Odonmazig P, Ebringerova A, Machova E, Alfoldi J. Structural and molecular properties of the arabinogalactanisolated from Mongolian larchwood (Larix dahurica L.). Carbohydr Res 1994;252:317-324.
D’Adamo P. Larch arabinogalactan. J Naturopath Med 1996;6:33-37.
Groman EV, Enriquez PM, Jung C, Josephson L. Arabinogalactan for hepatic drug delivery. Bioconjug Chem1994;5:547-556.
Vince AJ, McNeil NI, Wager JD, Wrong OM. The effect of lactulose, pectin, arabinogalactan, and cellulose on theproduction of organic acids and metabolism of ammonia by intestinal bacteria in a faecal incubation system. Br JNutr 1990;63:17-26.
Roediger WE. Utilization of nutrients by isolated epithelial cells of the rat colon. Gastroenterology 1989;83:424-429.
Tsao D, Shi Z, Wong A, Kim YS. Effect of sodium butyrate on carcinoembryonic antigen production by humancolonic adenocarcinoma cells in culture. Cancer Res 1983;43:1217-1222.
Crociani F, Alessandrini A, Mucci MM, Biavati B. Degradation of complex carbohydrates by Bifidobacterium spp.
Int J Food Microbiol
Alternative Medicine Review ◆ Volume 5, Number 5 ◆ 2000 Page 465
Copyright2000 Thorne Research, Inc. All Rights Reserved. No Reprint Without Written Permission Slavin J, Feirtag J, Robinson R, Causey J. Physiological effects of arabinogalactan (AG) in human subjects.
Unpublished research.
Hagmar B, Ryd W, Skomedal H. Arabinogalactan blockade of experimental metastases to liver by murinehepatoma. Invasion Metastasis 1991;11:348-355.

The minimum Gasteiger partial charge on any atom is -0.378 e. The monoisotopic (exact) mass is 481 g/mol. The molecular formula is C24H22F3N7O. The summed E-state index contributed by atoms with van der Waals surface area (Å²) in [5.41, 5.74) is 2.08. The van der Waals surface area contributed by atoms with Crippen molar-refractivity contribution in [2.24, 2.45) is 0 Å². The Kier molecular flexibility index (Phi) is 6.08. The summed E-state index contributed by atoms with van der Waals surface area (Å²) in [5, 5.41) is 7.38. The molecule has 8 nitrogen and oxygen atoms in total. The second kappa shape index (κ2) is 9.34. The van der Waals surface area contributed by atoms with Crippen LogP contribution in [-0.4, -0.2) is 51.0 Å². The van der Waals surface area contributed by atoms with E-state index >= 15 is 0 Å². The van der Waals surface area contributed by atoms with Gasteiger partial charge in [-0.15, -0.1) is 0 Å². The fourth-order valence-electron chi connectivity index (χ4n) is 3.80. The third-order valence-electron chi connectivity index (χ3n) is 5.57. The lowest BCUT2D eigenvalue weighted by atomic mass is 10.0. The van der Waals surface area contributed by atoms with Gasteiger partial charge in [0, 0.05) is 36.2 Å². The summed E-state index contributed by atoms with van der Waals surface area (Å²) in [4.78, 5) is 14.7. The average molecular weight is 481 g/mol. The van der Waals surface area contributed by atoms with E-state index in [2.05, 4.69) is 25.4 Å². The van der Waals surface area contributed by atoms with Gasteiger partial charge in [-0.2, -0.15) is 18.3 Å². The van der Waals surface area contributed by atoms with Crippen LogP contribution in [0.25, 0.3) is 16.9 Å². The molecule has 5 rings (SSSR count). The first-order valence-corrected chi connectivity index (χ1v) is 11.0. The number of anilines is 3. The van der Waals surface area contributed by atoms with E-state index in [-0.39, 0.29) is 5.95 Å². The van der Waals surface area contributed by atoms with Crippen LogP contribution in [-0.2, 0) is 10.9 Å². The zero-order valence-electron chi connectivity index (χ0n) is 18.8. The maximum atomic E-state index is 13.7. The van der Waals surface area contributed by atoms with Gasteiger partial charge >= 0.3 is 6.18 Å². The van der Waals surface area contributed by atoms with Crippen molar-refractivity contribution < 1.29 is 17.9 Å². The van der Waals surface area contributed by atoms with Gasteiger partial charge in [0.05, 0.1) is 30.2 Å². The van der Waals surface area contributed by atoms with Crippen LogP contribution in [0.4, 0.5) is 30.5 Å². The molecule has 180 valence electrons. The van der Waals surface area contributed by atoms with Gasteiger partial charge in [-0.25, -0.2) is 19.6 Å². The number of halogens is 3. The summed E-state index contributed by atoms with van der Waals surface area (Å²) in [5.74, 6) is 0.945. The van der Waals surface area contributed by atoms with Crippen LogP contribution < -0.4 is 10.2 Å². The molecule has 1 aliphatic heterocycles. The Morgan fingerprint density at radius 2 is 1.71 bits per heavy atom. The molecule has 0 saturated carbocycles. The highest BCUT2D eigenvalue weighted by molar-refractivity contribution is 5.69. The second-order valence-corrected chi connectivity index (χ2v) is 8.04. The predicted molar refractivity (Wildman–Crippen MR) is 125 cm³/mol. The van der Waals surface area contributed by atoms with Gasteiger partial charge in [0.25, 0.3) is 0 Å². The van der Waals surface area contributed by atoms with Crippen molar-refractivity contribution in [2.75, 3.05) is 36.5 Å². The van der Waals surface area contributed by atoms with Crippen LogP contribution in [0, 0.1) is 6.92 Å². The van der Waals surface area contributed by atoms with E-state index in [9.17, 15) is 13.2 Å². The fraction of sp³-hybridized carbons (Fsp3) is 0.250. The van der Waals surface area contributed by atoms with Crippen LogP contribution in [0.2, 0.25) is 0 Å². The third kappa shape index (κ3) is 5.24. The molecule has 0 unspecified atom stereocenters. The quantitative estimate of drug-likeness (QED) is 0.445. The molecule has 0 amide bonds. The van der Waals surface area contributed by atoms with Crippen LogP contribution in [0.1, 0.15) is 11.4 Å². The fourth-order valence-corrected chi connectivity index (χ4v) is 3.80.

Beuth J, Ko HL, Oette K, et al. Inhibition of liver metastasis in mice by blocking hepatocyte lectins witharabinogalactan infusions and D-galactose. J Cancer Res Clin Oncol 1987;113:51-55.
Beuth J, Ko HL, Schirrmacher V, et al. Inhibition of liver tumor cell colonization in two animal tumor models bylectin blocking with D-galactose or arabinogalactan. Clin Exp Metastasis 1988;6:115-120.
Hauer J, Anderer FA. Mechanism of stimulation of human natural killer cytotoxicity by arabinogalactan fromLarix occidentalis. Cancer Immunol Immunother 1993;36:237-244.
Reith FJ. Pharmaceuticals containing lactic acid derivatives and Echinacea. Bundesrepublik Deutsches Patentamt27 21 014 11/16/78. [German Patent] Levine PH, Whiteside TL, Friberg D, et al. Dysfunction of natural killer activity in a family with chronic fatiguesyndrome. Clin Immunol Immunopathol 1998;88:96-104.
Corado J, Toro F, Rivera H, et al. Impairment of natural killer (NK) cytotoxicity activity in hepatitis C virus(HCV) infection. Clin Exp Immunol 1997;109:451-457.
Machado IV, Deibis L, Risquez E, et al. Immunoclinical, molecular and immunopathologic approach to chronicviral hepatitis. Therapeutic considerations. GEN 1994;48:124-132. [Article in Spanish] Kastrukoff LF, Morgan NG, Zecchini D, et al. A role for natural killer cells in the immunopathogenesis ofmultiple sclerosis. J Neuroimmunol 1998;86:123-133.
Uchida A. Therapy of chronic fatigue syndrome. Nippon Rinsho 1992;50:2679-2683.
Kind LS, Macedo-Sobrinho B, Ako D. Enhanced vascular permeability induced in mice by larch arabinogalactan.
Immunology 1970;19:799-807.
Hill RJ, Stenberg PE, Sullam PM, Levin J. Use of arabinogalactan to obtain washed murine platelets free ofcontaminating plasma proteins and appropriate for studies of function, morphology, and thrombopoiesis. J LabClin Med 1988;111:73-83.
Wagner H. Low molecular weight polysaccharides from composite plants containing arabinogalactan,arabinoglucan, and arabinoxylan. Bundesrepublik Deutsches Patentamt DE 3042491 7/15/82. [German Patent] Page 466 Alternative Medicine Review ◆ Volume 5, Number 5 ◆ 2000
Copyright2000 Thorne Research, Inc. All Rights Reserved. No Reprint Without Written Permission